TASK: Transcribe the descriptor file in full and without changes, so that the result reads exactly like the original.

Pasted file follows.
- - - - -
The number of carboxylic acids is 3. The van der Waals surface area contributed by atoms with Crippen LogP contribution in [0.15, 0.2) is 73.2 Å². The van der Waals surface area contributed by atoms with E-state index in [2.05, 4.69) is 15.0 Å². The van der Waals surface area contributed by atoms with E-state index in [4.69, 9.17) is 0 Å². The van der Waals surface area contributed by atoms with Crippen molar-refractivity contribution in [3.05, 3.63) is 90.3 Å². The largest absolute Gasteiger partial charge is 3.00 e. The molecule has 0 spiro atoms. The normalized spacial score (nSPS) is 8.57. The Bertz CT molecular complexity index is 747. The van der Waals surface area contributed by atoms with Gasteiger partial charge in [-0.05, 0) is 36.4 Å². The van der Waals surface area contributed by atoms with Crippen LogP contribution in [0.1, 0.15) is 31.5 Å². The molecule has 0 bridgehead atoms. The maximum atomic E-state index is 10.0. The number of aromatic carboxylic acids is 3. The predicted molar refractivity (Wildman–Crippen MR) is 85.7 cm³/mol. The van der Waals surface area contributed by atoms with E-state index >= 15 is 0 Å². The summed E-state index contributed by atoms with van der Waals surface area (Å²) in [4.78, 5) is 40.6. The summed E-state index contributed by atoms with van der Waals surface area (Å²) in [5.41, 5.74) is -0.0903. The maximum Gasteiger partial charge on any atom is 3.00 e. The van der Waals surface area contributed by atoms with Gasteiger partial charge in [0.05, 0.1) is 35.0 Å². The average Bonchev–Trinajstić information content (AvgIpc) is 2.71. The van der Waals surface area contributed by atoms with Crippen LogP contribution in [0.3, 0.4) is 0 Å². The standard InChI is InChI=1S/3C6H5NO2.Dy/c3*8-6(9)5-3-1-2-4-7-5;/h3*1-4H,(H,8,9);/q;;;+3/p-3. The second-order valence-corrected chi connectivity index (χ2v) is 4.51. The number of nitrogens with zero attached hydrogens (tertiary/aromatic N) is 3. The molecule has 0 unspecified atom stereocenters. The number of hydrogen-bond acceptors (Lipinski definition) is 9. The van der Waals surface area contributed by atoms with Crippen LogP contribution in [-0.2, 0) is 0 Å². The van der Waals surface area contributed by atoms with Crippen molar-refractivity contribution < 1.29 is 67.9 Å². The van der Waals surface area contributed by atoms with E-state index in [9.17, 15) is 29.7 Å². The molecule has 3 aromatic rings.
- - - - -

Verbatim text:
The number of carboxylic acids is 3. The van der Waals surface area contributed by atoms with Crippen LogP contribution in [0.15, 0.2) is 73.2 Å². The van der Waals surface area contributed by atoms with E-state index in [2.05, 4.69) is 15.0 Å². The van der Waals surface area contributed by atoms with E-state index in [4.69, 9.17) is 0 Å². The van der Waals surface area contributed by atoms with Crippen molar-refractivity contribution in [3.05, 3.63) is 90.3 Å². The largest absolute Gasteiger partial charge is 3.00 e. The molecule has 0 spiro atoms. The normalized spacial score (nSPS) is 8.57. The Bertz CT molecular complexity index is 747. The van der Waals surface area contributed by atoms with Gasteiger partial charge in [-0.05, 0) is 36.4 Å². The van der Waals surface area contributed by atoms with Crippen LogP contribution in [0.1, 0.15) is 31.5 Å². The molecule has 0 bridgehead atoms. The maximum atomic E-state index is 10.0. The number of aromatic carboxylic acids is 3. The predicted molar refractivity (Wildman–Crippen MR) is 85.7 cm³/mol. The van der Waals surface area contributed by atoms with E-state index >= 15 is 0 Å². The summed E-state index contributed by atoms with van der Waals surface area (Å²) in [4.78, 5) is 40.6. The summed E-state index contributed by atoms with van der Waals surface area (Å²) in [5.41, 5.74) is -0.0903. The maximum Gasteiger partial charge on any atom is 3.00 e. The van der Waals surface area contributed by atoms with Gasteiger partial charge in [0.05, 0.1) is 35.0 Å². The average Bonchev–Trinajstić information content (AvgIpc) is 2.71. The van der Waals surface area contributed by atoms with Crippen LogP contribution in [0.3, 0.4) is 0 Å². The standard InChI is InChI=1S/3C6H5NO2.Dy/c3*8-6(9)5-3-1-2-4-7-5;/h3*1-4H,(H,8,9);/q;;;+3/p-3. The second-order valence-corrected chi connectivity index (χ2v) is 4.51. The number of nitrogens with zero attached hydrogens (tertiary/aromatic N) is 3. The molecule has 0 unspecified atom stereocenters. The number of hydrogen-bond acceptors (Lipinski definition) is 9. The van der Waals surface area contributed by atoms with Crippen LogP contribution in [-0.2, 0) is 0 Å². The van der Waals surface area contributed by atoms with Crippen molar-refractivity contribution < 1.29 is 67.9 Å². The van der Waals surface area contributed by atoms with E-state index in [9.17, 15) is 29.7 Å². The molecule has 3 aromatic rings.